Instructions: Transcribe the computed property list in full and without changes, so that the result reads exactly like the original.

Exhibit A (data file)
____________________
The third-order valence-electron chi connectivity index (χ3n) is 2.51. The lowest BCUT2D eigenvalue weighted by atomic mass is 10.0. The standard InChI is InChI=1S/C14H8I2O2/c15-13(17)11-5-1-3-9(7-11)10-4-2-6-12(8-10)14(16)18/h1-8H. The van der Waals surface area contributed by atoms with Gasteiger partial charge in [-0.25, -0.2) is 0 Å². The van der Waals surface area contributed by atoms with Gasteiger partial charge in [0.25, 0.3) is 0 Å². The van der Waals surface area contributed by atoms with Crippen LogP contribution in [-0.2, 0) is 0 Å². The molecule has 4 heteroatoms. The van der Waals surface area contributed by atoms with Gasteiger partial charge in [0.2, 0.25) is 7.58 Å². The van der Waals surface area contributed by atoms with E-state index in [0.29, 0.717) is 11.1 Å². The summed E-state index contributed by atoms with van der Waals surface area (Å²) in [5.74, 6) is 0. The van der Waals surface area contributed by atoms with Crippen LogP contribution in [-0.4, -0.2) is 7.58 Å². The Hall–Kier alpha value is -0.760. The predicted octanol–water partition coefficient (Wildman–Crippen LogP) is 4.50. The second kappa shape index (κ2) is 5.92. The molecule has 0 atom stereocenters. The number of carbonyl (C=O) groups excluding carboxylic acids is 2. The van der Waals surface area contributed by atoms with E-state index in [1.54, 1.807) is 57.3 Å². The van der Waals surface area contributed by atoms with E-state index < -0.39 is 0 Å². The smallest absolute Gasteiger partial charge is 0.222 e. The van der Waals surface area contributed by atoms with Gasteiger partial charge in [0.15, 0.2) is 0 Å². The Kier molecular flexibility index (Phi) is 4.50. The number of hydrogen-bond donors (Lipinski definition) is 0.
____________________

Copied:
The third-order valence-electron chi connectivity index (χ3n) is 2.51. The lowest BCUT2D eigenvalue weighted by atomic mass is 10.0. The standard InChI is InChI=1S/C14H8I2O2/c15-13(17)11-5-1-3-9(7-11)10-4-2-6-12(8-10)14(16)18/h1-8H. The van der Waals surface area contributed by atoms with Gasteiger partial charge in [-0.25, -0.2) is 0 Å². The van der Waals surface area contributed by atoms with Gasteiger partial charge in [0.25, 0.3) is 0 Å². The van der Waals surface area contributed by atoms with Crippen LogP contribution in [-0.2, 0) is 0 Å². The molecule has 4 heteroatoms. The van der Waals surface area contributed by atoms with Gasteiger partial charge in [0.2, 0.25) is 7.58 Å². The van der Waals surface area contributed by atoms with E-state index in [0.29, 0.717) is 11.1 Å². The summed E-state index contributed by atoms with van der Waals surface area (Å²) in [5.74, 6) is 0. The van der Waals surface area contributed by atoms with Crippen LogP contribution in [-0.4, -0.2) is 7.58 Å². The Hall–Kier alpha value is -0.760. The predicted octanol–water partition coefficient (Wildman–Crippen LogP) is 4.50. The second kappa shape index (κ2) is 5.92. The molecule has 0 atom stereocenters. The number of carbonyl (C=O) groups excluding carboxylic acids is 2. The van der Waals surface area contributed by atoms with E-state index in [1.54, 1.807) is 57.3 Å². The van der Waals surface area contributed by atoms with E-state index < -0.39 is 0 Å². The smallest absolute Gasteiger partial charge is 0.222 e. The van der Waals surface area contributed by atoms with Gasteiger partial charge in [0.15, 0.2) is 0 Å². The Kier molecular flexibility index (Phi) is 4.50. The number of hydrogen-bond donors (Lipinski definition) is 0.